Despite Loss to Lakers, Durant's Thunder Make Noise With Defense
Jeff Green slowly put his bright blue tie in place on top of his matching shirt at his locker. Thabo Sefolosha softly slapped cologne on his neck nearby. In the corner of the dispirited Oklahoma City locker room late Tuesday night at the Staples Center -- where the Lakers outlasted the Thunder 95-92 -- veteran Kevin Ollie consoled James Harden in hushed tones.
When a walkie-talkie inadvertently blared, the guilty staff member lunged for the off button so quickly you'd have thought he had the right answer on Jeopardy! When a media member's cell phone inexcusably rang, it went quiet so quick the ditty never had a chance.
Everyone in the room knew this series may have just ended, that these young Thunder had missed two reachable chances to win on the defending champions' home floor and now face the tall task of winning four out of five. But rest assured, the buzz surrounding these boys will resume in full force soon enough.
For years to come.
The Thunder's relentless defense was simply spectacular in Game 2, as it held the Lakers to 37.5 percent shooting and finished with 17 blocks to set a record for a Lakers opponent in the playoffs. The Thunder played hard, smart, and together, making Kobe Bryant work for all of his 39 points (on 12-of-28 shooting) all while holding Ron Artest, Derek Fisher and Lamar Odom to a combined 6-of-29 from the field.
The only thing the Thunder made easy to defend was their long-term plan.
If imitation is the best form of flattery, then the standard-setters in San Antonio should be honored. What we saw and what we are seeing is Spurs redux, a blueprint in which the dedication to defense is not only a daily speech but a powerful culture.
It is an approach that breeds champions and lends itself to longevity, especially when centered on a 21-year-old phenom like Kevin Durant and a strong supporting cast of uber-athletes still waiting to rent their first car. And while it is surely an agenda chosen by former Spurs executive and Thunder general manager Sam Presti, it took a coach to implement and a certain style to succeed.
Scott Brooks, who is in his first full season at the helm.
"One of the great things about working with Scott is he coaches the vision of the organization," Presti told FanHouse. "Obviously Scott and I both believe philosophically that you've got to play defense in order to progress and play meaningful games at the end of the season. It's not something that happens overnight. We both understand that.
"By his nature, Scott is someone who comes in each day just trying to push the needle a little bit more. I think that's one of his great strengths."
After taking over for the fired P.J. Carlesimo and finishing the 2008-09 campaign with a 23-59 record, the rookie head coach did just that.
"It was right after we played the Clippers (in a regular season finale on April 15, 2009), in the exit meetings," Brooks said. "I said (to his players), 'We've got to be a better defensive team. We can't go into games looking to score 110 (points), and hopefully the (opponent) scores 109.'
"Guys were focused. All summer long, we've talked about it, whether I saw them personally or was texting them, telling them that defense has to be a priority, that it has to start in training camp and it has to take place every day, every shootaround, and we focused on it."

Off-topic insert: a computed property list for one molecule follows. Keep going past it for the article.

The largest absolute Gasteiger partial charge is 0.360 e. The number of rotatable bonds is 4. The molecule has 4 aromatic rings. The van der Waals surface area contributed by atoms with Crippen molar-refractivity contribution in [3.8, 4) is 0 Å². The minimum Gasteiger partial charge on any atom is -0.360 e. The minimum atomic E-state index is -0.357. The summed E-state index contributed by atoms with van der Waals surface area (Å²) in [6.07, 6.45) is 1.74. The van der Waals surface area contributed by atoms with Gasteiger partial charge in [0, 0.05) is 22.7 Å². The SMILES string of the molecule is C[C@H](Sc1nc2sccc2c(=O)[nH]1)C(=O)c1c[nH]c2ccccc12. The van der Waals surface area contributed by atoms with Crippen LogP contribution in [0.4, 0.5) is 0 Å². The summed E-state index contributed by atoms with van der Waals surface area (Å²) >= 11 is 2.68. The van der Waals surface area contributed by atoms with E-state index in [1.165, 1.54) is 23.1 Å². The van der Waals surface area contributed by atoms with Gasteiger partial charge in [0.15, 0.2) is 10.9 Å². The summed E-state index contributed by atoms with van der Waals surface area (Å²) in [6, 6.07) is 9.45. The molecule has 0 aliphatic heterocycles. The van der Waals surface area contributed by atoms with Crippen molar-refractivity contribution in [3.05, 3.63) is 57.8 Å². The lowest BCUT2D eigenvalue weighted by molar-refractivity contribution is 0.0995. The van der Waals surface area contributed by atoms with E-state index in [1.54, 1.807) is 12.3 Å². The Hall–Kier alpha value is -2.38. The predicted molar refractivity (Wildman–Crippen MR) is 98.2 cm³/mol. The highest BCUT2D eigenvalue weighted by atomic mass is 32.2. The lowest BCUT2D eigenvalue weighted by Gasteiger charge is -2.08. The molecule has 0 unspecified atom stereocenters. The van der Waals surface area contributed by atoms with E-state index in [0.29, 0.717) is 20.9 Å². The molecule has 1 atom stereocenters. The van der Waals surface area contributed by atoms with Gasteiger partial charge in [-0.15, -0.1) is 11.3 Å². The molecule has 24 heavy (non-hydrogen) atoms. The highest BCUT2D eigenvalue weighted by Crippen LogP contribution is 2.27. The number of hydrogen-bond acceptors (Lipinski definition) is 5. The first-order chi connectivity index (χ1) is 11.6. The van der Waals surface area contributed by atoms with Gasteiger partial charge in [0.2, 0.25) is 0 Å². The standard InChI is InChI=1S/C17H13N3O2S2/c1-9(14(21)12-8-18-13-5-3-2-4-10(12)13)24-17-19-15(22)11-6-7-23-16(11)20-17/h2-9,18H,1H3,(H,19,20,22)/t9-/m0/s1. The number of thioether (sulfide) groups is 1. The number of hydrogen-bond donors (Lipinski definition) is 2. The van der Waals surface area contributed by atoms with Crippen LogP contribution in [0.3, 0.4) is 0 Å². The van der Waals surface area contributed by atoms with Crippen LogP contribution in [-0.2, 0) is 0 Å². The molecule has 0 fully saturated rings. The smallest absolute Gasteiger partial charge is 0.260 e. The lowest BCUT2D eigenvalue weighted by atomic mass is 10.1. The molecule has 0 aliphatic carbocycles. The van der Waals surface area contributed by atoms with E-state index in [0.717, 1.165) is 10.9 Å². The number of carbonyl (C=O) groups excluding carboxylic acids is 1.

Brooks -- whose team ended the regular season ranked first in blocks (5.9 per game), 11th in points allowed (98 per game), seventh in opponent's field-goal percentage (44.8 per game), and fifth in opponent's turnovers per game (15.1 per game) -- has continued to emphasize the defensive side of the ball far more than offense ever since.
"I don't know the percentages, but I very rarely talk about offense -- very rarely," Brooks said. "It's an afterthought. With the drills and everything, it has all been about defense, because we needed to change how we were approaching our game. We had to come in as a defensive team. That's what the championship teams do."
Brooks is the first to admit he has a huge advantage, as his young superstar is the rare type who isn't obsessed only with scoring. Durant was at his defensive best late in the third quarter, denying three Lakers in one sequence while doing his best impression of rookie Serge Ibaka (who had seven blocks in 28 minutes). Durant swatted a falling jumper from Ron Artest on the left block, only to turn in time to block a driving layup from Bryant, and finally deny Pau Gasol on his putback attempt.
"It's a guy like Kevin Durant, who's our leader, really buying into it and doing the effort every day in practice, every day during games, to take the challenge defensively," said Sefolosha, the team's best perimeter defender. "That really set the tone for the whole team."
And while Artest clearly wasn't impressed with Durant's 32-point scoring night -- "He had eight turnovers," he would later point out -- the best defender of the bunch jumped at the chance to compliment the defense of Durant and his running mates. They may not have been talking on the Thunder side, but Artest and the rest of the Thunder admiration society won't stop talking about them anytime soon.
"They're a great defensive team," an emphatic Artest said. "I tell people that. They're a young team, but they're not young and dumb.
"That team's like my little (six-year-old) daughter. People say she's ahead of her time because she knows so much. That team is ahead of their time."
To follow Sam on Twitter, go to @sam_amick.